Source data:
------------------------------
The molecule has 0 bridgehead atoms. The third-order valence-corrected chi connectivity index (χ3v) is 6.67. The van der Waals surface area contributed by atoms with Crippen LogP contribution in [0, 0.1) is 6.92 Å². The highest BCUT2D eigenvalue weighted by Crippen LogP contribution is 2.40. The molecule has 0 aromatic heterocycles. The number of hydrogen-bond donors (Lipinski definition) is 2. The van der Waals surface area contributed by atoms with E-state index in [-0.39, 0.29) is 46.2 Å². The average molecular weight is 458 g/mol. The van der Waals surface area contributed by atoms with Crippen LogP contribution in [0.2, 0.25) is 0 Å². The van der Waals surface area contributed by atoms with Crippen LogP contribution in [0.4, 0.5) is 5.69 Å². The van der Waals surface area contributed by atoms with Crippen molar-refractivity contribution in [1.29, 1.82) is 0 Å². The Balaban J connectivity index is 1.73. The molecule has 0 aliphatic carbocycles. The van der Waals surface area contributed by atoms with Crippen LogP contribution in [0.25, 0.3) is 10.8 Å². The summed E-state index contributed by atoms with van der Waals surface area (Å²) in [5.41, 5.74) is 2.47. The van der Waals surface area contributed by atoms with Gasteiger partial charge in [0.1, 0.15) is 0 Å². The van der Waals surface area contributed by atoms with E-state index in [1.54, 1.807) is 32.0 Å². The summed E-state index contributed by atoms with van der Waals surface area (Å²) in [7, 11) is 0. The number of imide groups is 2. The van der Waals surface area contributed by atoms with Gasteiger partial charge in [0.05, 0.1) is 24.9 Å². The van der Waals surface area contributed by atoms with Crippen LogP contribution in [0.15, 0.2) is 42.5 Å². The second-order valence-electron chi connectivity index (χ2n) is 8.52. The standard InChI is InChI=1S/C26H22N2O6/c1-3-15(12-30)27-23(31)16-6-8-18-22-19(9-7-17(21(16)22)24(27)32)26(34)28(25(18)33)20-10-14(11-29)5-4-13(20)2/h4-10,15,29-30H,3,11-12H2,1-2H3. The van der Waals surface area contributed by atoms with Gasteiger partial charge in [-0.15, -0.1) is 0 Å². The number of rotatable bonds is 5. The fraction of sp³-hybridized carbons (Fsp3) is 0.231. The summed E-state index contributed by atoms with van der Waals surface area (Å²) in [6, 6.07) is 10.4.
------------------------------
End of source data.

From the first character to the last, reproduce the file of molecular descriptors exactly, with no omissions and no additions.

The molecule has 0 bridgehead atoms. The third-order valence-corrected chi connectivity index (χ3v) is 6.67. The van der Waals surface area contributed by atoms with Crippen LogP contribution in [0, 0.1) is 6.92 Å². The highest BCUT2D eigenvalue weighted by Crippen LogP contribution is 2.40. The molecule has 0 aromatic heterocycles. The number of hydrogen-bond donors (Lipinski definition) is 2. The van der Waals surface area contributed by atoms with E-state index in [-0.39, 0.29) is 46.2 Å². The average molecular weight is 458 g/mol. The van der Waals surface area contributed by atoms with Crippen LogP contribution in [0.2, 0.25) is 0 Å². The van der Waals surface area contributed by atoms with Crippen LogP contribution in [0.4, 0.5) is 5.69 Å². The van der Waals surface area contributed by atoms with Crippen molar-refractivity contribution in [1.29, 1.82) is 0 Å². The Balaban J connectivity index is 1.73. The molecule has 0 aliphatic carbocycles. The van der Waals surface area contributed by atoms with Crippen LogP contribution in [0.25, 0.3) is 10.8 Å². The summed E-state index contributed by atoms with van der Waals surface area (Å²) in [5.41, 5.74) is 2.47. The van der Waals surface area contributed by atoms with Gasteiger partial charge in [0.1, 0.15) is 0 Å². The van der Waals surface area contributed by atoms with E-state index in [1.54, 1.807) is 32.0 Å². The summed E-state index contributed by atoms with van der Waals surface area (Å²) in [7, 11) is 0. The number of imide groups is 2. The van der Waals surface area contributed by atoms with Gasteiger partial charge in [0.05, 0.1) is 24.9 Å². The van der Waals surface area contributed by atoms with Crippen LogP contribution in [0.15, 0.2) is 42.5 Å². The second-order valence-electron chi connectivity index (χ2n) is 8.52. The standard InChI is InChI=1S/C26H22N2O6/c1-3-15(12-30)27-23(31)16-6-8-18-22-19(9-7-17(21(16)22)24(27)32)26(34)28(25(18)33)20-10-14(11-29)5-4-13(20)2/h4-10,15,29-30H,3,11-12H2,1-2H3. The van der Waals surface area contributed by atoms with Gasteiger partial charge in [-0.15, -0.1) is 0 Å². The number of rotatable bonds is 5. The fraction of sp³-hybridized carbons (Fsp3) is 0.231. The summed E-state index contributed by atoms with van der Waals surface area (Å²) in [6, 6.07) is 10.4.